June 23, 2016

  Market Notes
June 23, 2016



Monday we celebrated the summer solstice with the day of the year. Tuesday crops started burning up. In both Southern and Northern Baja and all the way up through the San Joaquin Valley the temps have been as high as 120 degrees during the day and over 90 degrees at night. This affects a lot of crops, some good some bad. In the herb category, tarragon has burnt up to a large degree and good quality product has become scarce. Other delicate herbs are wilting as well. The baby root vegetable category has shown leaf damage across the board. The tops have either yellowed or blackened. This is evident in all colors of baby carrots along with beets, turnips, and radishes. If you do not care about the condition of the tops there are probably deals to be made, but museum quality is simply not available. Grapes are very happy with this heat and as long as the nights cool down they will thrive. Melons are not scared of the heat at all and also build up their sugar, making them sweeter and slightly less firm. Some potatoes have been a problem. As fields in Edison and Bakersfield continue to be dug, it becomes impossible to get the heat out of the potato. After a few days in the cooler the heat from the inside of the spud creates rot and spotting that does not show when harvested or post-harvest cooling. This damage has all but eliminated our red and white creamer program until August when there is another harvest. If this is June, we can’t imagine what August will feel like. Global warming indeed.


Some call it Corn Porn. Some call it Corn Smut. Others call it blueish gray and disgusting. In Mexico they call it huitlacoche, the Mexican truffle, and it is delicious. Whatever you choose to call it this fungus is a disease that affects corn crops. Many many moons ago some clever scientists found a way to infect the corn to create this delicacy. With the advent of modern technology there is less natural fungus the smut has become more difficult to procure. For the past several years we have only been able to get it frozen. Unfortunately, we just found out that our last inoculated crop failed so the summer season of smut has been lost. As we have many customers asking for smut, we regret to inform you that we will not have product until late October. We will keep you informed as to when we will be able to ship again.


While several crops are burning up, others are thriving to the point where there is excess. While this may change in the next several weeks, we can currently offer great deals on baby lettuce (heads) and Russian Banana Fingerling potatoes. Both of these items are in abundance, perfect for holiday salads, and have excellent pricing. If you are looking for an ad or just a real good holiday deal, please contact your Culinary rep about these two items.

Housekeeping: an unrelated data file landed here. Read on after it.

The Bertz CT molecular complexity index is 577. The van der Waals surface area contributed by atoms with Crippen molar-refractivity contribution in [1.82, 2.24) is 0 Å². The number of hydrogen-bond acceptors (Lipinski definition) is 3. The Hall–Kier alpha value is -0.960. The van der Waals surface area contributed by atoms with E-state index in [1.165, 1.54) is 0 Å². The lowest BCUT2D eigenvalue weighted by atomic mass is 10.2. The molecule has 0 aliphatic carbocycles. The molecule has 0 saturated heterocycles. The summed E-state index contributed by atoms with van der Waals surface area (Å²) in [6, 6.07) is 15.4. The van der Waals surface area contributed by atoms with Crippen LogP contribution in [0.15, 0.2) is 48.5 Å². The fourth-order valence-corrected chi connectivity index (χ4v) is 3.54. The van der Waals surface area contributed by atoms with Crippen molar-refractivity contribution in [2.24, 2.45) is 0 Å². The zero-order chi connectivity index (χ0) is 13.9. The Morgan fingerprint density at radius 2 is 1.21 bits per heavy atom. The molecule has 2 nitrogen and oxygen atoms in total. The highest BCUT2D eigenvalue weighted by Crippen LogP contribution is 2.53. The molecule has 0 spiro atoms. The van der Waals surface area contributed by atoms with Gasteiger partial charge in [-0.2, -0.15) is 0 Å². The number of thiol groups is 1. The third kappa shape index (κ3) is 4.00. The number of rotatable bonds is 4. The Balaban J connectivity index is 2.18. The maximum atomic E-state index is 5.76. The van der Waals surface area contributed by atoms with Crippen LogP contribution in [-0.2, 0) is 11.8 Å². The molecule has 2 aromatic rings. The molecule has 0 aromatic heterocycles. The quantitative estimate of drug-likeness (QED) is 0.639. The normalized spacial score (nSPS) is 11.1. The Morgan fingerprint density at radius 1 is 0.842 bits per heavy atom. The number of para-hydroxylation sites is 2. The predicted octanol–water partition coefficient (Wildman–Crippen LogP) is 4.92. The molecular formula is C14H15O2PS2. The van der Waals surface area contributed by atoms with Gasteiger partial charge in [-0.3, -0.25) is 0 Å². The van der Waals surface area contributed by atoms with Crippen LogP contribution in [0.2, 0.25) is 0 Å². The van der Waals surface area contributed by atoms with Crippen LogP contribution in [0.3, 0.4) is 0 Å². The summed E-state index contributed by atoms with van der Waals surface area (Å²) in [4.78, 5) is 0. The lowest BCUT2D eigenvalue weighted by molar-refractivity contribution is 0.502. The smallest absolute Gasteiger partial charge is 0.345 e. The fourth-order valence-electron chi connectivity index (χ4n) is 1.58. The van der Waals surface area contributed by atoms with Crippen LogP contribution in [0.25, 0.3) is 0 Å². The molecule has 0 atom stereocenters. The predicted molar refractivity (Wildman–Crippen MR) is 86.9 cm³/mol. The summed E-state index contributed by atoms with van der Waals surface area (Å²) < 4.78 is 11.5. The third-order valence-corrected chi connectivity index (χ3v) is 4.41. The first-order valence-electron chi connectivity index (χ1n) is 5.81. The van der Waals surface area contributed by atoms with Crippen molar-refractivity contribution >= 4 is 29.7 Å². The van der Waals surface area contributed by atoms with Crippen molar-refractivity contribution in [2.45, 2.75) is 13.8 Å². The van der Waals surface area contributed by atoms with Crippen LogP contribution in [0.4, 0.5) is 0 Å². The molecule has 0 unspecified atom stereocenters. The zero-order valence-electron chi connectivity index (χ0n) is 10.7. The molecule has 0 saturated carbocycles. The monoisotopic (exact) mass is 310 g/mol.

I am the number one cash crop in the United States. Originating in East Asia (Manchuria), I arrived on the U.S. shores with the Matthew Perry expedition. I have more protein and calories than any other legume. I grow on a small bush two to six feet high. I am raised in a velvety pod that can be gray, yellow, black, white or brown. I have an amazing amount of uses. In my infant stage I am used in salads as a sprout. I am fermented, used as coffee substitute, made into cheese, jam, flour, grits, or used for imitation beef, ham, or chicken. Industrially my oil is used for soap, paint or vanishes. I am also a very popular cooking oil. When brewed I make a wonderful sauce, but often my sauce is packaged without any of me in it. It’s truly a shame that water, salt, vegetable protein, corn syrup, and caramel color, cheaply replace my rich tangy flavor. I must be cooked to neutralize the anti-nutrients I contain (phytic acid, and trypsin). If defatted or dried, I will store moderately well. If fresh, I must be refrigerated or I will turn rancid in short order. When they dry us we are used in stews and casseroles but our pleasant hazelnut like flavor is best when fresh.

Answer To Last Week’s Quiz…JICAMA…Congrats To All Winners

Call 908-789-4700 –Lisa or Richard– Fax 908-789-4702
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Culinary Specialty Produce, Inc., 2015

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